Saturday, October 26, 2013
The Woollahra Small Sculpture Prize - 26 October
With the Mrs working a weekend, yours truly was the one at Council chambers with three junior critics racing around the exhibition on Saturday. There was quite a bit to see, but helpfully you can see it again online here (and in the flesh until 10 November).
A couple of familiar names here, Joan Ross, Troy Emery and Peter Cooley all submitting works emblematic of their quite distinctive styles (Peter's Cassowary, above, was pretty cool if you like cassowaries. I do). Likewise Julia Deville. She is owning taxidermy at the moment and her 'Sorrow' (image top) of a stillborn deer sitting on an antique silver platter won the prize. Her work is still priced competitively and its yours for $7.9k (or maybe not, is this prize acquisitive? I can't remember). I didn't recognise it immediately, but Donna Marcus has a work in her this year (Khrushchev + Nixon) that references her Big Lamington 3 point winner from 2011. Other highlights included Dani Marti whose bead encrusted rope kind of made me think of an Angela Ellsworth (think pin bonnets) door snake. There were quite a few works challenging the 80cm size rule, like David Jensz's plane space (79cm in 2 dimensions) and this large confusing wooden crib from some guy with a made up name. What else? Well I can't help mentioning Kirsteen Peiterse's Downpour. Primarily because it reminded me of that random 80s kids TV show Fraggle Rock. Those acrylic rods look just like doozer constructions. Other prizes? Stephen Bird and Michelle Ussher won Highly Commended's for their pieces and Uri Aeurbach won something called the Plinth Prize.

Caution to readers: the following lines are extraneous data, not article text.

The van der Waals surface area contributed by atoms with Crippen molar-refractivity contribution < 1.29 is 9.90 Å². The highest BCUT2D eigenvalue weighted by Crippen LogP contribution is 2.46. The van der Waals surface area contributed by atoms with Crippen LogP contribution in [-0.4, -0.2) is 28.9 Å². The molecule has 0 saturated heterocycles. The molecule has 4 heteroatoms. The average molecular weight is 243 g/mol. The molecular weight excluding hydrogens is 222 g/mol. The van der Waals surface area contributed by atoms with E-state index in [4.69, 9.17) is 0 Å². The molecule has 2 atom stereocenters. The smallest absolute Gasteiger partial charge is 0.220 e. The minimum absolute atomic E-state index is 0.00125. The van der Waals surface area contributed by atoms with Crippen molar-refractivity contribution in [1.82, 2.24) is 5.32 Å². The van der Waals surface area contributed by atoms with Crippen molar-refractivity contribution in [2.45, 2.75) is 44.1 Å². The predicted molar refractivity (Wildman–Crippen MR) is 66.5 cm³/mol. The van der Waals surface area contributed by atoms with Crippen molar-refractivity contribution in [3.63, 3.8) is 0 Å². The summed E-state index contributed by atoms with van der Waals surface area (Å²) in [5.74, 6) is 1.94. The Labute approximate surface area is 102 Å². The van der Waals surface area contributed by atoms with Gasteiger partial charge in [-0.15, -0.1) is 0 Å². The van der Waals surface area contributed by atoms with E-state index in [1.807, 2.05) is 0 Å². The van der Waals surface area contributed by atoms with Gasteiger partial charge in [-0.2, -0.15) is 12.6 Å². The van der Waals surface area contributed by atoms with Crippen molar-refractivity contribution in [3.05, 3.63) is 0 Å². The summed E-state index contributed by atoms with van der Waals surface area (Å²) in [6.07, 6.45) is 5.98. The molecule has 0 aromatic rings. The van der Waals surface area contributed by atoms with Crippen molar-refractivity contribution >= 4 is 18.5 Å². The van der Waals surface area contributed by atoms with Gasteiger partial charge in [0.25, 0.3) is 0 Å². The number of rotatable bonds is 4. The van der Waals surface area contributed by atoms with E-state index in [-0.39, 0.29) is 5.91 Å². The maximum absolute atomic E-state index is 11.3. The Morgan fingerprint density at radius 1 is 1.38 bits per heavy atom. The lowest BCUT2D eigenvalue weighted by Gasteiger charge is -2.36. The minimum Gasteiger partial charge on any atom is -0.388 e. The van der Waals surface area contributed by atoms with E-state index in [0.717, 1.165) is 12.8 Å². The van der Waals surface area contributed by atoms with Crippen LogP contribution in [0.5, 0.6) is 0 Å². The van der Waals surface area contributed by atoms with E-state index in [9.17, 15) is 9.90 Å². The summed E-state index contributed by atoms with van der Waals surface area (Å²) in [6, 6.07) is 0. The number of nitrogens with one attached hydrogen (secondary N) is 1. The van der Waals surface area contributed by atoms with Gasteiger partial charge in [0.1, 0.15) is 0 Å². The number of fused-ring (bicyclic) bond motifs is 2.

Points: Loath as I usually am to actually agree with the judges verdict I think Julia gets my 3 points as well, well done. 2 points to Darren McGinn's Building Blocks (above) and 1 point to Abdullah Syed's woven dollar (if you follow me on tweeter you would have already seen this. Damn, stop missing out on the fresh stuff!) which I really liked but am not so sure it wouldn't have been better just framed instead of being contortioned into flying rug for the rules of sculpture. Well done Woollahra Council. Good to see (some) of my rates supporting this.